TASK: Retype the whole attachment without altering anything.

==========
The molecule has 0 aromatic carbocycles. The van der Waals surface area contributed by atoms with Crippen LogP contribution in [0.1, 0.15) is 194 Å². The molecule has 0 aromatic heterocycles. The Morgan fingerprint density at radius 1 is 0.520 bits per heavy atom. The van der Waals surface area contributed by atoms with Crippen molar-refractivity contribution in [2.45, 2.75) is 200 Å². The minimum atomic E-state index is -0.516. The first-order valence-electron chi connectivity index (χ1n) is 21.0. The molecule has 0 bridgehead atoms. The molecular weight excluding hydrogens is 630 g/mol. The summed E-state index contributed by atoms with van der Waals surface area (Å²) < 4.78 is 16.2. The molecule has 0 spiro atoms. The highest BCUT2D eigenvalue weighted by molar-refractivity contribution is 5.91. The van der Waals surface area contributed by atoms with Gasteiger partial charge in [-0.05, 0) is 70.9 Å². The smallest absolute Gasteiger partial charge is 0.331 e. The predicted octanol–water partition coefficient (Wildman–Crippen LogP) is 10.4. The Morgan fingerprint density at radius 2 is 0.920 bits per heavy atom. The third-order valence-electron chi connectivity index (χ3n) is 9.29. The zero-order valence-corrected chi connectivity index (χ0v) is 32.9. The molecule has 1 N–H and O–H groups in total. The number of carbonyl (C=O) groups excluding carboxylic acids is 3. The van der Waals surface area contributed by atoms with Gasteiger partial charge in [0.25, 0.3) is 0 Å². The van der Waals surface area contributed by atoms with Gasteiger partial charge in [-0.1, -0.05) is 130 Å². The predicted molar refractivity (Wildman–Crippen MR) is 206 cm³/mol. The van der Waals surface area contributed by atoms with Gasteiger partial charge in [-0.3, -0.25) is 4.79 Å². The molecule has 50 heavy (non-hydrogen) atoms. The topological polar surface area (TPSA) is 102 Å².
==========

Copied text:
The molecule has 0 aromatic carbocycles. The van der Waals surface area contributed by atoms with Crippen LogP contribution in [0.1, 0.15) is 194 Å². The molecule has 0 aromatic heterocycles. The Morgan fingerprint density at radius 1 is 0.520 bits per heavy atom. The van der Waals surface area contributed by atoms with Crippen molar-refractivity contribution in [2.45, 2.75) is 200 Å². The minimum atomic E-state index is -0.516. The first-order valence-electron chi connectivity index (χ1n) is 21.0. The molecule has 0 bridgehead atoms. The molecular weight excluding hydrogens is 630 g/mol. The summed E-state index contributed by atoms with van der Waals surface area (Å²) < 4.78 is 16.2. The molecule has 0 spiro atoms. The highest BCUT2D eigenvalue weighted by molar-refractivity contribution is 5.91. The van der Waals surface area contributed by atoms with Gasteiger partial charge in [-0.05, 0) is 70.9 Å². The smallest absolute Gasteiger partial charge is 0.331 e. The predicted octanol–water partition coefficient (Wildman–Crippen LogP) is 10.4. The Morgan fingerprint density at radius 2 is 0.920 bits per heavy atom. The third-order valence-electron chi connectivity index (χ3n) is 9.29. The zero-order valence-corrected chi connectivity index (χ0v) is 32.9. The molecule has 1 N–H and O–H groups in total. The number of carbonyl (C=O) groups excluding carboxylic acids is 3. The van der Waals surface area contributed by atoms with Gasteiger partial charge in [0.25, 0.3) is 0 Å². The van der Waals surface area contributed by atoms with Gasteiger partial charge in [-0.1, -0.05) is 130 Å². The predicted molar refractivity (Wildman–Crippen MR) is 206 cm³/mol. The van der Waals surface area contributed by atoms with Gasteiger partial charge in [-0.3, -0.25) is 4.79 Å². The molecule has 50 heavy (non-hydrogen) atoms. The topological polar surface area (TPSA) is 102 Å².